The slurry may comprise ceria slurry, silica slurry, or alumina slurry.

To achieve the second objective, the present invention provides a slurry supplying apparatus including a tank for holding a slurry to be used in a chemical mechanical polishing (CMP) process, acoustic energy sources for applying acoustic energy to the slurry held within the tank, a slurry circulating line for circulating the slurry drawn out of the tank, which is connected to the tank, a filter for filtering out abrasive particle clumps having a diameter greater than a reference size from the slurry, which is disposed in the slurry circulating line, and a slurry supplying line for supplying the slurry from the slurry circulating line to a CMP equipment.

The acoustic energy sources may selectively include a first acoustic energy source at least a portion of which is immersed in the slurry held within the tank, a second acoustic energy source for applying acoustic energy to the slurry from the bottom of the tank, and a third acoustic energy source for applying acoustic energy to the slurry from the sidewalls of the tank.

The slurry circulating line includes a slurry discharge line connected to an outlet of the tank and a slurry collecting line connected to an inlet of the tank. The filter may be disposed in the slurry discharge line or the slurry collecting line. The slurry circulating line may further include a bypass line for detouring the filter so that the slurry can be circulated without passing through the filter.

The method of supplying a slurry according to the present invention not only applies acoustic energy to a slurry through all regions within a slurry source sink, but also suppresses re-agglomeration of abrasive particles caused by slurry stagnation since the slurry is continuously maintained not in a stagnant state, but rather in a fluid state.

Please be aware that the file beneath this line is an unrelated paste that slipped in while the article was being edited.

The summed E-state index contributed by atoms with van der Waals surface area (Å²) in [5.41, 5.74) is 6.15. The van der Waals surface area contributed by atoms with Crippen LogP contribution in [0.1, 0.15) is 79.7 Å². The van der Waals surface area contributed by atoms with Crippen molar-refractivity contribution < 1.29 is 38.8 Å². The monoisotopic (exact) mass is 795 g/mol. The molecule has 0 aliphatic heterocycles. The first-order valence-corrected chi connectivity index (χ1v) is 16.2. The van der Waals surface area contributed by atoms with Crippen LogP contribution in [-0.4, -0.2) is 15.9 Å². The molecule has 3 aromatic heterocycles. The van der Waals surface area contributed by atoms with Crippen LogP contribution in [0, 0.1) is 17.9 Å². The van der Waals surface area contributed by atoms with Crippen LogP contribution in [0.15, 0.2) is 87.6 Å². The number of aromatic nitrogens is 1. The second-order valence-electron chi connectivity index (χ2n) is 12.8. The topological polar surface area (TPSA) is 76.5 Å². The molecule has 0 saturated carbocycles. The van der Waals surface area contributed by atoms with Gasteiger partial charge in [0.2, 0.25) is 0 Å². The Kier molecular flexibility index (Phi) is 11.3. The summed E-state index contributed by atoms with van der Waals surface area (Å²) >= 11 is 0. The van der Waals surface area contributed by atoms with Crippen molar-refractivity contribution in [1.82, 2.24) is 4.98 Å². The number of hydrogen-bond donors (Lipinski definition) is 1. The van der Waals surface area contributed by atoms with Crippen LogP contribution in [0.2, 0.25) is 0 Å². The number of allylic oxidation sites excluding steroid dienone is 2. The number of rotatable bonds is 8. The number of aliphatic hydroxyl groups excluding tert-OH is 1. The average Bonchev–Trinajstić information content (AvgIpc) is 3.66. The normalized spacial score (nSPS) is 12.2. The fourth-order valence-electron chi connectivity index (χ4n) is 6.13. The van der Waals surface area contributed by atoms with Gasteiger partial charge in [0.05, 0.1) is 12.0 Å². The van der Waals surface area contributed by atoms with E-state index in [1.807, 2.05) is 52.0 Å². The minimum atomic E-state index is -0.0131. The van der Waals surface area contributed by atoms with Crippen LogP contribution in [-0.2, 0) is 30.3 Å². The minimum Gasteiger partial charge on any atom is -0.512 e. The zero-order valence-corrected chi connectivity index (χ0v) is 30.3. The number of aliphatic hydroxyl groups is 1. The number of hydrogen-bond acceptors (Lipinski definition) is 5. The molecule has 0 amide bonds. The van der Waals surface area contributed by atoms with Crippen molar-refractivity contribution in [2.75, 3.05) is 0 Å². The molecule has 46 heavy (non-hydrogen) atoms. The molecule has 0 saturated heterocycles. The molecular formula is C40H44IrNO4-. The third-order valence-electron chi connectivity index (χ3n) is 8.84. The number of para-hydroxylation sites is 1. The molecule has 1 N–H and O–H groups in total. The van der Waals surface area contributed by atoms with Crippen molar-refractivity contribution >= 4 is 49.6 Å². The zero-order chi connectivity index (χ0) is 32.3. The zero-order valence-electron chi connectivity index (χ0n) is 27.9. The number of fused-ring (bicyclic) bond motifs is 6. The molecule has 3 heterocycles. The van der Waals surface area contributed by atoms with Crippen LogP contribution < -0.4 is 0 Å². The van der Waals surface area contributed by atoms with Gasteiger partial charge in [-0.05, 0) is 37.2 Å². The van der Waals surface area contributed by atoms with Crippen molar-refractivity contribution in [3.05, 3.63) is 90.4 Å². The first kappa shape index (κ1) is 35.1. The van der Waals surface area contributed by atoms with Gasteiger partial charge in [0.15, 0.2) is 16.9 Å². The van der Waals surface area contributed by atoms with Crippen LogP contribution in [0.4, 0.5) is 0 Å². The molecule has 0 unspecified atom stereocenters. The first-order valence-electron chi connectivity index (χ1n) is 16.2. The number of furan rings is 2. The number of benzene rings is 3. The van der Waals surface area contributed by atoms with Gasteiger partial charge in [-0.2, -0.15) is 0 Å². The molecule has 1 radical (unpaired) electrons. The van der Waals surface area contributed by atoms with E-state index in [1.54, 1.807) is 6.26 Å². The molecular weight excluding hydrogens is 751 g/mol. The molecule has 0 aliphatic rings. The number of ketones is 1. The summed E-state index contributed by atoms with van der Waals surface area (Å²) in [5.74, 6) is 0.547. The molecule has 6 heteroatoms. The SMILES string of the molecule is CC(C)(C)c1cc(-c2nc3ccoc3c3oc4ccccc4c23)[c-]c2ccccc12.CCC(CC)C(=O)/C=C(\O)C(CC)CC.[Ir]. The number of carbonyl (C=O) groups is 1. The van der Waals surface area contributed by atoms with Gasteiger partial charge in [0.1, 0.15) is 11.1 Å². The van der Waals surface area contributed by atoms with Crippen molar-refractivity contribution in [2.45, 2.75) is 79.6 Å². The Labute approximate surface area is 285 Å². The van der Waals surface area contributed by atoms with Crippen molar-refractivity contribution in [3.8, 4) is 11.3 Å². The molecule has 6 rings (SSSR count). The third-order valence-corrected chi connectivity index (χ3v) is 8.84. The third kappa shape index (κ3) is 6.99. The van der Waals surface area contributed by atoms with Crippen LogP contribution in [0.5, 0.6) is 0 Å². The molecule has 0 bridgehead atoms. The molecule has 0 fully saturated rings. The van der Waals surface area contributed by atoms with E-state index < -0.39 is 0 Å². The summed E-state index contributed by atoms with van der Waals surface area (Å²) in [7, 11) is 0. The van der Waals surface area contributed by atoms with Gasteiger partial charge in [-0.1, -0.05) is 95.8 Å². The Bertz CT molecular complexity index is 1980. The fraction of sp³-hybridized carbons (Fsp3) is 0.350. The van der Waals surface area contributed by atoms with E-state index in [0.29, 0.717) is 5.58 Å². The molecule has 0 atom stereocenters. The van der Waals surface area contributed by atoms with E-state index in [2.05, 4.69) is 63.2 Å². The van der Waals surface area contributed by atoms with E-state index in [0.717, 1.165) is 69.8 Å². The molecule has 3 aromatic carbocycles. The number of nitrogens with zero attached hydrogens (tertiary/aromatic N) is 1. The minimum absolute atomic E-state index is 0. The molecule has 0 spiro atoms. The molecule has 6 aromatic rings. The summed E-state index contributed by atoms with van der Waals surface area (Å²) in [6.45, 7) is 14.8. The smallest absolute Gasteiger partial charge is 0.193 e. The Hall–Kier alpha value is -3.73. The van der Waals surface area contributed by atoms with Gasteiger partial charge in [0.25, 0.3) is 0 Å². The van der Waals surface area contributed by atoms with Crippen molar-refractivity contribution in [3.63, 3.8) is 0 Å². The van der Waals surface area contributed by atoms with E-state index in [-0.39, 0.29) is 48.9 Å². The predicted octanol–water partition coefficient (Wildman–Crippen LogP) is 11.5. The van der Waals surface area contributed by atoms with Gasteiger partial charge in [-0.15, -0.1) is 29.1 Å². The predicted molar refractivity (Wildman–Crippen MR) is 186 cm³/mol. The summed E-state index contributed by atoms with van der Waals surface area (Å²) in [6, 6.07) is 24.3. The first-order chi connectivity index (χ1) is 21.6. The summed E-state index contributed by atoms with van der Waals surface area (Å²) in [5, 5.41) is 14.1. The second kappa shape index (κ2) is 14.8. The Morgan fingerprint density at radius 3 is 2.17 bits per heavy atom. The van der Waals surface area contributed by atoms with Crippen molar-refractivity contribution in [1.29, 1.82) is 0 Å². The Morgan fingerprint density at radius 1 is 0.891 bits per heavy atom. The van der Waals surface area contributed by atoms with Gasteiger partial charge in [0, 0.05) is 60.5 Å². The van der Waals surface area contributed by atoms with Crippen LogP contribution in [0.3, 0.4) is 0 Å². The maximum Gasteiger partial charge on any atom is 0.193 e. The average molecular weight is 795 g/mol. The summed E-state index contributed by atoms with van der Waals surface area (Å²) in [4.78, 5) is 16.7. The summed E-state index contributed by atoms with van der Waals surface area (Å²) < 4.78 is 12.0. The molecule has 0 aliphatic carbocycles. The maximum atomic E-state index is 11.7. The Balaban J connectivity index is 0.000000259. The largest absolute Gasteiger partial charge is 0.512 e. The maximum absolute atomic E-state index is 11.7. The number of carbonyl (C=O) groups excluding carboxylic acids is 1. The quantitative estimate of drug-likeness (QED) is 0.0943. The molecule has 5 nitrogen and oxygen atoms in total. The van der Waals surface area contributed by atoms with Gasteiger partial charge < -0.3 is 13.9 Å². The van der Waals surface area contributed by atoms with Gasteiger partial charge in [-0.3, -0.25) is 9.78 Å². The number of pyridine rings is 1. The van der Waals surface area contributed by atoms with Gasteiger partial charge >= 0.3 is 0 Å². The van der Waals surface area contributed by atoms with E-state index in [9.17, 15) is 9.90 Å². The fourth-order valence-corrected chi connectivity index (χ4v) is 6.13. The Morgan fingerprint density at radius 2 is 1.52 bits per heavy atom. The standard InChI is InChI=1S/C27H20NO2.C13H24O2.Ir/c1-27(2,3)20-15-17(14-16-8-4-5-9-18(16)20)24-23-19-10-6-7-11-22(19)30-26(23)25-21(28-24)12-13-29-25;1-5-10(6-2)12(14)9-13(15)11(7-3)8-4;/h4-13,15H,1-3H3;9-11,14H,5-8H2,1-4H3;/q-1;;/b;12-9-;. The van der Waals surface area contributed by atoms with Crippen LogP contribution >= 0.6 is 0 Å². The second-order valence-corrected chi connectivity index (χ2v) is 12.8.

Furthermore, since there is no danger that agglomerated abrasive particles or oversize abrasive particles will exist within a slurry provided through the slurry supplying apparatus according to the present invention, the apparatus can suppress production of micro-scratches which may cause defects in a semiconductor device on the polished surface of a wafer during a CMP process.

BRIEF DESCRIPTION OF THE DRAWINGS

The above objectives and advantages of the present invention will become more apparent by describing in detail preferred embodiments thereof with reference to the attached drawings in which:

FIG. 1 schematically illustrates the configuration of a primary portion of a slurry supplying apparatus according to a first preferred embodiment of the present invention;

FIG. 2 schematically illustrates the configuration of a primary portion of a slurry supplying apparatus according to a second preferred embodiment of the present invention;

FIG. 3 a flowchart for explaining a slurry supplying method according to a preferred embodiment of the present invention;

FIG. 4 is a graph indicating abrasive particle size distribution within the slurry processed by the slurry supplying method according to the present invention; and

FIG. 5 is a graph of the results of measuring micro-scratches produced on the polished surface of a wafer when the slurry is applied to a chemical mechanical polishing (CMP) process following treatment by the slurry supplying method according to the present invention, with comparative samples.

DETAILED DESCRIPTION OF PREFERRED EMBODIMENTS